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Surprise pick-up in house price growth defies Brexit pessimism

Average house prices across the UK increased by 0.6 per cent in August, taking the annual rate of growth to 5.6 per cent, according to the Nationwide.

“The pick up in price growth is somewhat at odds with signs that housing market activity has slowed in recent months. New buyer enquiries have softened as a result of the introduction of additional stamp duty on second homes in April and the uncertainty surrounding the EU referendum. The number of mortgages approved for house purchase fell to an 18-month low in July” explains Robert Gardner, Nationwide’s chief economist.

“However, the decline in demand appears to have been matched by weakness on the supply side of the market.  Surveyors report that instructions to sell have also declined and the stock of properties on the market remains close to thirty-year lows. This helps to explain why the pace of house price growth has remained broadly stable” says Gardner.

Gardner says what happens this autumn on the demand side will be determined chiefly by the labour market and confidence amongst prospective buyers.

He warns that business surveys suggest that the manufacturing, services and construction sectors all slowed sharply in July, and, if sustained, this is likely to have a negative impact on employment and household budgets. 

“Most forecasters, including the Bank of England, expect the economy to show little growth over the remainder of the year. The Monetary Policy Committee’s decision to lower interest rates from 0.5 per cent to a new low of 0.25 per cent will provide an immediate benefit to many mortgage borrowers, though for most the boost will be fairly modest” he cautions.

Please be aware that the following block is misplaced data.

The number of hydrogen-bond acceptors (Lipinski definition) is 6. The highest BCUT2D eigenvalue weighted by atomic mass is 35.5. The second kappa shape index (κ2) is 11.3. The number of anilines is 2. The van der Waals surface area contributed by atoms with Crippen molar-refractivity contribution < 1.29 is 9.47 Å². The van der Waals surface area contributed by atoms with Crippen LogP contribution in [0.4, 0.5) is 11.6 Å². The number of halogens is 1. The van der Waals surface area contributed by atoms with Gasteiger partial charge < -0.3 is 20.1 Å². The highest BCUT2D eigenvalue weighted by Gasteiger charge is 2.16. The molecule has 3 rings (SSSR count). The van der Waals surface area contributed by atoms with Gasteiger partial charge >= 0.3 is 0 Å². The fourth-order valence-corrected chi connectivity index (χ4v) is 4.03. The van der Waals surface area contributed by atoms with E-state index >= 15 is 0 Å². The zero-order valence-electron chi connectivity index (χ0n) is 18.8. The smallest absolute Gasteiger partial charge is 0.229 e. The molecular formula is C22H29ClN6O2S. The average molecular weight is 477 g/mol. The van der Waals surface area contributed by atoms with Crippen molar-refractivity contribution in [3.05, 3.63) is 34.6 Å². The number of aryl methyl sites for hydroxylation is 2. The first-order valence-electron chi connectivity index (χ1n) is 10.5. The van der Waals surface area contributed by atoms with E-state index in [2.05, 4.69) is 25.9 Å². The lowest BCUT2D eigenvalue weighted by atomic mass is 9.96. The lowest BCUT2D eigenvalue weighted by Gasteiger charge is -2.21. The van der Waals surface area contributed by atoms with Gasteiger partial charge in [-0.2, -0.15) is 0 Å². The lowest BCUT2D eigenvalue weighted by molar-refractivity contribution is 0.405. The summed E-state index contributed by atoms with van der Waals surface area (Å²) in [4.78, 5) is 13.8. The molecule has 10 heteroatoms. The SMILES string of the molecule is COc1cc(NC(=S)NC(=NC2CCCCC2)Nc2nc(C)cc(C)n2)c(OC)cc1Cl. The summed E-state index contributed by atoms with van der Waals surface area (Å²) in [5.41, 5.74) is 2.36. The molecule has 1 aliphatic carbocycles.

For some families, this saving will only be around £15 per month. 

The latest Nationwide index puts the average price of a home in the UK at £206,145.

  • Terence Dicks

    Surprise??

    Jon  Tarrey

    Could I point out that we haven't actually left yet. Come back to me when Article 50 has been triggered, if it ever actually is. We still have no clue when we'll be leaving, what the new relationship will look like or what deals we will be able to make. It's all still very up-in-the-air. All seems like a load of faff over nothing, given very little will actually change after Brexit. What a waste of time, money, effort and column inches. If I never have to hear the words Brexit and Farage again, I'll die a happy man.

     
  • Anonymous Coward

    What did everyone expect? Serious buyers still outnumber serious sellers. We had a couple of months of screaming overpricing here in the south east, followed by price reductions, but those prices were still higher than a few months before. Those vendors who weren't serious came off the market, the others agreed a price and moved.

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    Remember these are just Nationwide's mortgage figures.....

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